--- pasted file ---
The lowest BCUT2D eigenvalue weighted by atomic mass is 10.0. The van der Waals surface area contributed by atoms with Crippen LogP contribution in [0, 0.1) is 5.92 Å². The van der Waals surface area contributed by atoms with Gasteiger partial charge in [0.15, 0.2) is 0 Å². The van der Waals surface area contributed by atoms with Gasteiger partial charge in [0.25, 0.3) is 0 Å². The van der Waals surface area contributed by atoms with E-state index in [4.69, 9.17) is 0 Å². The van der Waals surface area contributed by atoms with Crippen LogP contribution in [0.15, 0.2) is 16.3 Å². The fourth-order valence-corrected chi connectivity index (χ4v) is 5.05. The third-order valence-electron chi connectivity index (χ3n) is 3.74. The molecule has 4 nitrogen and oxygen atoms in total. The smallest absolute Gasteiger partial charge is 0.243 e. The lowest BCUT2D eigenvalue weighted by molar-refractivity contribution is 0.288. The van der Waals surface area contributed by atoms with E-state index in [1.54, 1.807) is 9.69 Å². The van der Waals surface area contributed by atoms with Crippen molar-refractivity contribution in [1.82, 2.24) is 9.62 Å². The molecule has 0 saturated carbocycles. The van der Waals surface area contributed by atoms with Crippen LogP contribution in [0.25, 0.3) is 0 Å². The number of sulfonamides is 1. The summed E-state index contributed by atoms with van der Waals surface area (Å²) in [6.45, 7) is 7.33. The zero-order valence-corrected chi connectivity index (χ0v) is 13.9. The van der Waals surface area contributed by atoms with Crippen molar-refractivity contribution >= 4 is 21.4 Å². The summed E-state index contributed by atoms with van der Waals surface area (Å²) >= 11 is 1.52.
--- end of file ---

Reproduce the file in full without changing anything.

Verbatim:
The lowest BCUT2D eigenvalue weighted by atomic mass is 10.0. The van der Waals surface area contributed by atoms with Crippen LogP contribution in [0, 0.1) is 5.92 Å². The van der Waals surface area contributed by atoms with Gasteiger partial charge in [0.15, 0.2) is 0 Å². The van der Waals surface area contributed by atoms with Gasteiger partial charge in [0.25, 0.3) is 0 Å². The van der Waals surface area contributed by atoms with E-state index in [4.69, 9.17) is 0 Å². The van der Waals surface area contributed by atoms with Crippen LogP contribution in [0.15, 0.2) is 16.3 Å². The fourth-order valence-corrected chi connectivity index (χ4v) is 5.05. The third-order valence-electron chi connectivity index (χ3n) is 3.74. The molecule has 4 nitrogen and oxygen atoms in total. The smallest absolute Gasteiger partial charge is 0.243 e. The lowest BCUT2D eigenvalue weighted by molar-refractivity contribution is 0.288. The van der Waals surface area contributed by atoms with E-state index in [1.54, 1.807) is 9.69 Å². The van der Waals surface area contributed by atoms with Crippen molar-refractivity contribution in [1.82, 2.24) is 9.62 Å². The molecule has 0 saturated carbocycles. The van der Waals surface area contributed by atoms with Crippen LogP contribution in [0.25, 0.3) is 0 Å². The number of sulfonamides is 1. The summed E-state index contributed by atoms with van der Waals surface area (Å²) in [6.45, 7) is 7.33. The zero-order valence-corrected chi connectivity index (χ0v) is 13.9. The van der Waals surface area contributed by atoms with Crippen molar-refractivity contribution >= 4 is 21.4 Å². The summed E-state index contributed by atoms with van der Waals surface area (Å²) >= 11 is 1.52.